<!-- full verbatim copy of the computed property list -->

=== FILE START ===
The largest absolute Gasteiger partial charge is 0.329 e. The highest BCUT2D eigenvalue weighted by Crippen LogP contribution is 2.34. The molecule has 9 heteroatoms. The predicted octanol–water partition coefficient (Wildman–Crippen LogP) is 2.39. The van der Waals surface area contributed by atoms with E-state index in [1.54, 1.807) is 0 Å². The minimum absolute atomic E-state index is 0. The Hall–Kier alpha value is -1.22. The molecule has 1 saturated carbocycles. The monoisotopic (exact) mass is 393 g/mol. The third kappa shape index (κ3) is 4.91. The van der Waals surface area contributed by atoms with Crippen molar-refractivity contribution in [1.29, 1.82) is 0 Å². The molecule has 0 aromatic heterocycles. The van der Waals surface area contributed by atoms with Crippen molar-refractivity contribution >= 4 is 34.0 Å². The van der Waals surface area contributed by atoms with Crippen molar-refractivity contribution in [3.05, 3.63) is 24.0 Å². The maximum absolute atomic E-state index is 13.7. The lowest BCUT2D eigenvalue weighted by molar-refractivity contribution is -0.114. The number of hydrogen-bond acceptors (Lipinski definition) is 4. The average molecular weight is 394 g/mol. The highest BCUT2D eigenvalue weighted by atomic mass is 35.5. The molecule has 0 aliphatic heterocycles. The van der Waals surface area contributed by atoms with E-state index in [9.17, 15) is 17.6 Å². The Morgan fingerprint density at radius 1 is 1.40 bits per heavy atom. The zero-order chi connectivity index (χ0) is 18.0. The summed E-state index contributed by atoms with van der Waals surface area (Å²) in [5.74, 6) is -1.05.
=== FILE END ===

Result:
The largest absolute Gasteiger partial charge is 0.329 e. The highest BCUT2D eigenvalue weighted by Crippen LogP contribution is 2.34. The molecule has 9 heteroatoms. The predicted octanol–water partition coefficient (Wildman–Crippen LogP) is 2.39. The van der Waals surface area contributed by atoms with E-state index in [1.54, 1.807) is 0 Å². The minimum absolute atomic E-state index is 0. The Hall–Kier alpha value is -1.22. The molecule has 1 saturated carbocycles. The monoisotopic (exact) mass is 393 g/mol. The third kappa shape index (κ3) is 4.91. The van der Waals surface area contributed by atoms with Crippen molar-refractivity contribution in [1.29, 1.82) is 0 Å². The molecule has 0 aromatic heterocycles. The van der Waals surface area contributed by atoms with Crippen molar-refractivity contribution >= 4 is 34.0 Å². The van der Waals surface area contributed by atoms with Crippen molar-refractivity contribution in [3.05, 3.63) is 24.0 Å². The maximum absolute atomic E-state index is 13.7. The lowest BCUT2D eigenvalue weighted by molar-refractivity contribution is -0.114. The number of hydrogen-bond acceptors (Lipinski definition) is 4. The average molecular weight is 394 g/mol. The highest BCUT2D eigenvalue weighted by atomic mass is 35.5. The molecule has 0 aliphatic heterocycles. The van der Waals surface area contributed by atoms with E-state index in [9.17, 15) is 17.6 Å². The Morgan fingerprint density at radius 1 is 1.40 bits per heavy atom. The zero-order chi connectivity index (χ0) is 18.0. The summed E-state index contributed by atoms with van der Waals surface area (Å²) in [5.74, 6) is -1.05.